The mistake was made "during the editing process" when incorrect footage of a 1988 incident was "mistakenly included". Bohemia was shocked at the blunder.
It seems videogamers aren't the only ones to suffer from not being able to distinguish what's virtual, and what's not. Oh the irony.
"The events featured in Exposure: Gaddafi and the IRA were genuine but it would appear that during the editing process the correct clip of the 1988 incident was not selected and other footage was mistakenly included in the film by producers. This was an unfortunate case of human error for which we apologise," said ITV in a statement.
ArmA II developer Bohemia Interactive's CEO Marek Spanel was genuinely shocked that this mistake ever took place. "It is very weird to see our game used this way, especially considering the journalists were simply unable to tell difference between reality and game footage and described a short film clearly made using our game Arma II with what they call real IRA footage from 1988," exclaimed the studio boss.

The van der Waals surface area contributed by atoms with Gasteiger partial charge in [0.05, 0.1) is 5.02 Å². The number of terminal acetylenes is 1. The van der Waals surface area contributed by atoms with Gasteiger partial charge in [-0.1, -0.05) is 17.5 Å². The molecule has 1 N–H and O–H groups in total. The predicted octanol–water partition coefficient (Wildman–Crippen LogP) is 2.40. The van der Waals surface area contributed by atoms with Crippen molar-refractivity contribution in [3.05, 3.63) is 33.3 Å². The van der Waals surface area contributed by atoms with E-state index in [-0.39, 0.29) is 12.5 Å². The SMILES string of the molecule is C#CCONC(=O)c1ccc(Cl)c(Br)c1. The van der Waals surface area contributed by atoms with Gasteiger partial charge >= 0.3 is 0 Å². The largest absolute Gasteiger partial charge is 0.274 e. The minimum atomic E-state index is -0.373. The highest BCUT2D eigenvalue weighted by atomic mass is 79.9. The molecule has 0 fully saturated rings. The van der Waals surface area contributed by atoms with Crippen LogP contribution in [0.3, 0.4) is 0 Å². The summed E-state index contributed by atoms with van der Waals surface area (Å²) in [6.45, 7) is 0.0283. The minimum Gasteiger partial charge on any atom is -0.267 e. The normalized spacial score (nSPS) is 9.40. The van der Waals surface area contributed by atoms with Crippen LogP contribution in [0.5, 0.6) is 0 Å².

"Our games offer great level of freedom to our users to create all kind of things but in this particular case, it is very misleading. At the moment we are gathering further information about the matter but I already had a chance to see the documentary and so far I am not sure how could they make such an obvious mistake," Spanel said at the time.
"On a somewhat more positive note, we consider this as a bizarre appreciation of the level of realism incorporated into our games." Can we expect ITV to tone down any programmes demeaning gamers for our 'inability to grasp reality' for now on? Probably not.